“I got back down there with a flashlight.” I pause. My whole body is trembling so badly that the chair, slightly unlevel, is tapping against the concrete floor. I squeeze my knocking knees together, shove my hands into my armpits. 

“He was lying in a puddle with his face on the floor. He’d pulled out half his fur along his shoulders and belly. He’d scratched all the fur off his muzzle and had big bite marks all over himself. I think he was trying to get to his throat but he couldn’t reach it. He recoiled from the light, snapped at me and growled. I flipped up the mattress to grab him, but I missed.” 

This is a lie. I hadn’t missed, but how can I tell the voice that what I grabbed had the texture of a boiled egg? And that while my fingers sank deep into him, they found nothing to hold on to? Whatever meat he had beneath that membrane of skin was no more substantial than a clot of mayonnaise. 

“He slipped by and bolted down the stairs.” 

“What was he lying in? On the floor?” 

“Blood,” I lie. “I followed him downstairs. He’d left a trail,” I hesitate, then add, “Of blood. The pantry door was open and I could hear him” Slurping. Sucking. “eating. I snuck up and shut him inside so I could find my bottle of Benadryl. It puts him to sleep like a baby. 

“While I dug around the bathroom all hell was breaking loose in the pantry. He threw himself against the door over and over again. I heard something splinter inside. The next time something cracked. 

“By then I’d found the Benadryl and mixed it in a bowl of vanilla ice cream. I set it by the pantry. The tantrum stopped. He just scratched and whimpered like he’d done when he was a puppy and wanted to go outside.” I grimace. Tears are welling in my eyes. 

“Did you feed it the ice cream? Or let it out?” 

That’s the question, isn’t it? But I don’t answer. Why should I? Why should I tell him that as soon as I’d gotten home, before I’d seen the hair or found my dog, the smell had hit me in a wave? That rotten worm smell, so strong that it sent me retching and puking into my shrubbery. Why should I tell him that when I shined the flashlight on Elvis, his throat was swollen into a fleshy wattle that looked like a sack of marbles (or a clutch of eggs)? Why should I tell him that the Benadryl is a lie? And that I’d not gone into the bathroom, but into the garage, to sift through old boxes until I found where I’d stored the rat poison.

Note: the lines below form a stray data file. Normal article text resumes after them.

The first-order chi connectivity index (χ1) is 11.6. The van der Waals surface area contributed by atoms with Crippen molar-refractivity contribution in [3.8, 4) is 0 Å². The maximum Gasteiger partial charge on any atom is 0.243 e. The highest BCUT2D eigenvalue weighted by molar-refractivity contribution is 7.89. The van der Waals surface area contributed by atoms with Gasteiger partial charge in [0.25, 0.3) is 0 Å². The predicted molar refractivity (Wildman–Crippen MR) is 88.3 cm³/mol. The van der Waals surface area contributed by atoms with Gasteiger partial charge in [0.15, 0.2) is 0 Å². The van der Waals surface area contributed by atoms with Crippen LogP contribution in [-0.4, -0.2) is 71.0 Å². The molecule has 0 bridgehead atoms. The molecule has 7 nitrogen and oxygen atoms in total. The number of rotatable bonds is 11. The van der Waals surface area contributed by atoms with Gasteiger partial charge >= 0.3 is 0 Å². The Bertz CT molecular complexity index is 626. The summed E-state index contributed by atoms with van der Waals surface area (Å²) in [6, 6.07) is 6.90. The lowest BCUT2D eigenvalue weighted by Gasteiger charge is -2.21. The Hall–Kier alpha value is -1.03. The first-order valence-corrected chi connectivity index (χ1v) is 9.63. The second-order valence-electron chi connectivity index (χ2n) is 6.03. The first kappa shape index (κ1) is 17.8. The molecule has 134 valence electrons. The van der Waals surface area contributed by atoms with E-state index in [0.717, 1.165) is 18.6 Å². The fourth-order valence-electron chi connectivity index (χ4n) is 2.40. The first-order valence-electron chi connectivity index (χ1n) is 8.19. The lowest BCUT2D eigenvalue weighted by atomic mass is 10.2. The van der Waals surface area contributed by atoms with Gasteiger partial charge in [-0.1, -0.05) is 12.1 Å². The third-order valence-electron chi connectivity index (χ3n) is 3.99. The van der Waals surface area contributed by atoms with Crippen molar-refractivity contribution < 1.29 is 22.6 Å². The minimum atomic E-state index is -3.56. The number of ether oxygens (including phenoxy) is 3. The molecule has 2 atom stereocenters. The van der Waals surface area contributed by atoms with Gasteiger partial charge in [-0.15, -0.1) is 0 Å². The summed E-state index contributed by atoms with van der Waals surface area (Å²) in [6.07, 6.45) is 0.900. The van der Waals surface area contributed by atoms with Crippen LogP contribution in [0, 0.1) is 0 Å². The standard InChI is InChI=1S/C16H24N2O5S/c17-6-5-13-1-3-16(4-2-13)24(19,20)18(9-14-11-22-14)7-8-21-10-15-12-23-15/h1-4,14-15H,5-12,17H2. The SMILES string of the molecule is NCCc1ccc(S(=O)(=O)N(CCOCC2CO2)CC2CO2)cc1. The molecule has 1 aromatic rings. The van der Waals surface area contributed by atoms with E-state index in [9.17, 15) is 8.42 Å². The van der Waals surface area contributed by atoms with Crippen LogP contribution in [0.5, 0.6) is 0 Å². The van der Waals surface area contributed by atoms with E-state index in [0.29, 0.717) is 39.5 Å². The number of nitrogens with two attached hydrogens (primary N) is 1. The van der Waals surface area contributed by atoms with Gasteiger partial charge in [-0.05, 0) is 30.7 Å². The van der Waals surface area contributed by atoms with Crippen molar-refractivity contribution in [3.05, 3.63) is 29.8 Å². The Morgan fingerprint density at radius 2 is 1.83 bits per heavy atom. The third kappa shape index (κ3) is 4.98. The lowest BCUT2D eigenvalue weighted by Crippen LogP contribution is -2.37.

“I gave him the bowl,” I say at last. “He ate every drop. He must’ve been sicker than I thought...it killed him.” I sigh, stare up at the ceiling, and add, “And that’s what happened to me. I swear.” 

The voice considers this. “We didn’t find a body.” 

I darken. “I burned it.” My voice is strangely mechanical. I’d expected to feel shame, but I feel nothing. Perhaps I even feel satisfied. Yes, I burned him. I burned my dog, and I would burned him one hundred times over if I could. Because even after he’d finished the rat poison à la mode, after the convulsions had stopped and his body was lifeless and bleeding from his eyes and mouth, that wormy, stinking clutch beneath his jaw still throbbed with life. 

“Disappointing,” the voice said. “But at least the harvest wasn’t a total loss.” 

What harvest? Before I can voice my question, the fluorescent tube above me pops and flickers again. Then it dies completely and I am enveloped in a womb of darkness. Minutes pass. 

“Aren’t you going to turn the lights back on?” I yell. 

No response. Then, the mechanical click of a lock turning over, and the seam in the wall retracts. It was never a door. It was a window. And as it pulls away, revealing an ink-black void of stars and the familiar blue glow of Earth, no bigger than a nickel in the distance, I hyperventilate. 

“Relax,” the voice commands. “Stress is bad for the babies.” 

Babies? 

No, I think. Then I scream it. 

I try to clamor to my feet but they’re gelatin. And I begin to realize how very, very hungry I am. How hot. I’m suddenly grateful for the cold air still filtering through the room. Something opens in the wall behind me. I hear a shuffling of moist bodies. The smell of rot makes me gag at first. But as the minutes pass, it doesn’t bother me so much. I trace my tongue across the top of my mouth. The blister that I can’t remember getting is still there. Now there’s three of them. 

They’re soft, and when I push my tongue against them, I can feel something wriggle.